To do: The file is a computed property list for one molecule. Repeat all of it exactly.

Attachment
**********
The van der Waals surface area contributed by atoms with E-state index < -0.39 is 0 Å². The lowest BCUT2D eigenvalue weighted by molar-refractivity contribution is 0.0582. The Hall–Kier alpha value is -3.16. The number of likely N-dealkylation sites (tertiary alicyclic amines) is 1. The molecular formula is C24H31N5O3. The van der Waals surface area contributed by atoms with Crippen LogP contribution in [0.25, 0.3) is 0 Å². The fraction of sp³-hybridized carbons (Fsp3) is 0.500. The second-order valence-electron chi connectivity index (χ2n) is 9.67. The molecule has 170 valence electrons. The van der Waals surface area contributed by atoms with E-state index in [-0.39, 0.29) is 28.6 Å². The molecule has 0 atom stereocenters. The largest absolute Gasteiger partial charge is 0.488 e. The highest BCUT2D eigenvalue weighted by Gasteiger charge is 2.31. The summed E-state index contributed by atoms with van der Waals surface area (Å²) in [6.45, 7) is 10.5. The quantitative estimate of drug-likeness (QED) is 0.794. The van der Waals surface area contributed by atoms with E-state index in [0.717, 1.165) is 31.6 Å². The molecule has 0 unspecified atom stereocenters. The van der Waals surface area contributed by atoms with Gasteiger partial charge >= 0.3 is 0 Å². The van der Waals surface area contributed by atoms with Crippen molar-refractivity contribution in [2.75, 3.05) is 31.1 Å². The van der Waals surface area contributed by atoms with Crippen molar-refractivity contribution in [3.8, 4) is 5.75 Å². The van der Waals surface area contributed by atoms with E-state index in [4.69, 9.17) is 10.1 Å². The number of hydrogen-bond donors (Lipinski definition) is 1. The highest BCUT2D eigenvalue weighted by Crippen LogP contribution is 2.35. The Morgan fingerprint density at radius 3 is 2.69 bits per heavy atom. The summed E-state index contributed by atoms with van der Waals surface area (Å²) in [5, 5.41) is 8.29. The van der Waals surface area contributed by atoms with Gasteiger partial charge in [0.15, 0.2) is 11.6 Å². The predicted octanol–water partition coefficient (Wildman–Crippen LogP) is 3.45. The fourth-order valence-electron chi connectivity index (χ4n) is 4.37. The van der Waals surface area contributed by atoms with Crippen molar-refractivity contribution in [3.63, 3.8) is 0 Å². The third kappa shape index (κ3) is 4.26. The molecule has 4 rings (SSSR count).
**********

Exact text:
The van der Waals surface area contributed by atoms with E-state index < -0.39 is 0 Å². The lowest BCUT2D eigenvalue weighted by molar-refractivity contribution is 0.0582. The Hall–Kier alpha value is -3.16. The number of likely N-dealkylation sites (tertiary alicyclic amines) is 1. The molecular formula is C24H31N5O3. The van der Waals surface area contributed by atoms with Crippen LogP contribution in [0.25, 0.3) is 0 Å². The fraction of sp³-hybridized carbons (Fsp3) is 0.500. The second-order valence-electron chi connectivity index (χ2n) is 9.67. The molecule has 170 valence electrons. The van der Waals surface area contributed by atoms with E-state index in [-0.39, 0.29) is 28.6 Å². The molecule has 0 atom stereocenters. The largest absolute Gasteiger partial charge is 0.488 e. The highest BCUT2D eigenvalue weighted by Gasteiger charge is 2.31. The summed E-state index contributed by atoms with van der Waals surface area (Å²) in [6.45, 7) is 10.5. The quantitative estimate of drug-likeness (QED) is 0.794. The van der Waals surface area contributed by atoms with E-state index in [0.717, 1.165) is 31.6 Å². The molecule has 0 unspecified atom stereocenters. The van der Waals surface area contributed by atoms with Gasteiger partial charge >= 0.3 is 0 Å². The van der Waals surface area contributed by atoms with Crippen molar-refractivity contribution in [2.75, 3.05) is 31.1 Å². The van der Waals surface area contributed by atoms with Crippen molar-refractivity contribution in [3.8, 4) is 5.75 Å². The van der Waals surface area contributed by atoms with E-state index in [4.69, 9.17) is 10.1 Å². The number of hydrogen-bond donors (Lipinski definition) is 1. The highest BCUT2D eigenvalue weighted by Crippen LogP contribution is 2.35. The Morgan fingerprint density at radius 3 is 2.69 bits per heavy atom. The summed E-state index contributed by atoms with van der Waals surface area (Å²) in [5, 5.41) is 8.29. The van der Waals surface area contributed by atoms with Gasteiger partial charge in [0.15, 0.2) is 11.6 Å². The predicted octanol–water partition coefficient (Wildman–Crippen LogP) is 3.45. The fourth-order valence-electron chi connectivity index (χ4n) is 4.37. The van der Waals surface area contributed by atoms with Crippen molar-refractivity contribution in [3.63, 3.8) is 0 Å². The third kappa shape index (κ3) is 4.26. The molecule has 4 rings (SSSR count).